We have written a few articles covering the subject of WordPress security. I recently received an email from John Stevens over at HostingFacts.com, inviting me to review their excellent tutorial, 28 Ways to Secure WordPress Website, written by Karol K. (@carlosinho). Find him at NewInternetOrder.com.. This is a longer article, and if you are planning to work through all 28 of the steps, you may need to allocate a day or two to get them all completed.
Karol divided the tasks into three groups, Beginner, Advanced, and Pro. You should drop what you are doing and take care of the beginner level today.
In a related post from WordFence, they published the results of a survey that investigated how WordPress site were hacked. The top two methods were through unpatched vulnerabilities in plug-ins (56%) and brute force password exploits (16%). Just completing the first seven steps in Karol’s Beginner Tier would close over eliminate over 70% of your risk.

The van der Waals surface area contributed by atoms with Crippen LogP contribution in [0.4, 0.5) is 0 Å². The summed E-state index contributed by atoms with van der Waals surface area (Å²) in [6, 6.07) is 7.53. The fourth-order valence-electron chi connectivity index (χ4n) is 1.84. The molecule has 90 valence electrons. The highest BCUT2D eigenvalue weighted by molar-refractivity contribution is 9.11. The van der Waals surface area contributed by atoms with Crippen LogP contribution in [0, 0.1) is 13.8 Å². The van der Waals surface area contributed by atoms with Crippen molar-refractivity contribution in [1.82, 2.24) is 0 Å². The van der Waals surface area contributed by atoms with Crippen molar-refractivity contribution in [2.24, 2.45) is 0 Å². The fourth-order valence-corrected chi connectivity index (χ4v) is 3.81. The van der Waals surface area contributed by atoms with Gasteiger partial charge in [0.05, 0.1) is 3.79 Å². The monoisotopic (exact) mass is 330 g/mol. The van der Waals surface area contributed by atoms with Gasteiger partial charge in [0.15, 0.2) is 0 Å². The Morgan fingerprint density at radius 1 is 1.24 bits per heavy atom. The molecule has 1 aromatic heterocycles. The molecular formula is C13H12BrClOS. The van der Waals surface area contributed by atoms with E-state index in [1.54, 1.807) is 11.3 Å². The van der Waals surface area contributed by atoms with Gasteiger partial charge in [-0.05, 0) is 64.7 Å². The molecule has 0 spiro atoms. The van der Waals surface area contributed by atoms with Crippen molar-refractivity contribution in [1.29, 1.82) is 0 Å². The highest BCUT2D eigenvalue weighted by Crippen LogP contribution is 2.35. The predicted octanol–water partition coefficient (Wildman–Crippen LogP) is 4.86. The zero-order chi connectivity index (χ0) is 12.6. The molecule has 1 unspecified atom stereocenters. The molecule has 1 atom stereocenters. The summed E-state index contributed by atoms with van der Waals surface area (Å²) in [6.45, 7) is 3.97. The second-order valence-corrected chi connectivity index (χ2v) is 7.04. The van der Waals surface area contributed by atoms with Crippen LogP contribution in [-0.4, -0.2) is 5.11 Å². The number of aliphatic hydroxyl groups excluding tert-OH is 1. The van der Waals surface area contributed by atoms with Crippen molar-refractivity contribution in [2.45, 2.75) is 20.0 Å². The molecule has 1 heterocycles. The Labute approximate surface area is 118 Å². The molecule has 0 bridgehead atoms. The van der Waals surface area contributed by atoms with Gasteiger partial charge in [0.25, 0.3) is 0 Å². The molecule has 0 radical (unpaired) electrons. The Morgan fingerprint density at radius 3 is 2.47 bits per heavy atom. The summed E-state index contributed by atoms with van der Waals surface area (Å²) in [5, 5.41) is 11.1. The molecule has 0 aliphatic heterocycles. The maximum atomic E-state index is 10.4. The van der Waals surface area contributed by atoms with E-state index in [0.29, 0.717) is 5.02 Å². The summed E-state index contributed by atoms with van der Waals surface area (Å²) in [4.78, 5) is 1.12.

WordPress sites have become a favorite way for cyber-criminals to deliver exploit code to their victims. Last year there were hundreds of thousands of WordPress sites hacked by cyber-criminals using commercial grade exploit kits that are easy to acquire on the Dark Web. The DIY nature of WordPress means that there are lots of sites out there built by non-technical amateurs using default user names (admin) or easy user names (like your real name) and passwords that are easy to guess or easy to break using automated brute force techniques. You do not want to be one of them, and this article will help you overcome the weaknesses you may have inadvertently allowed in your website.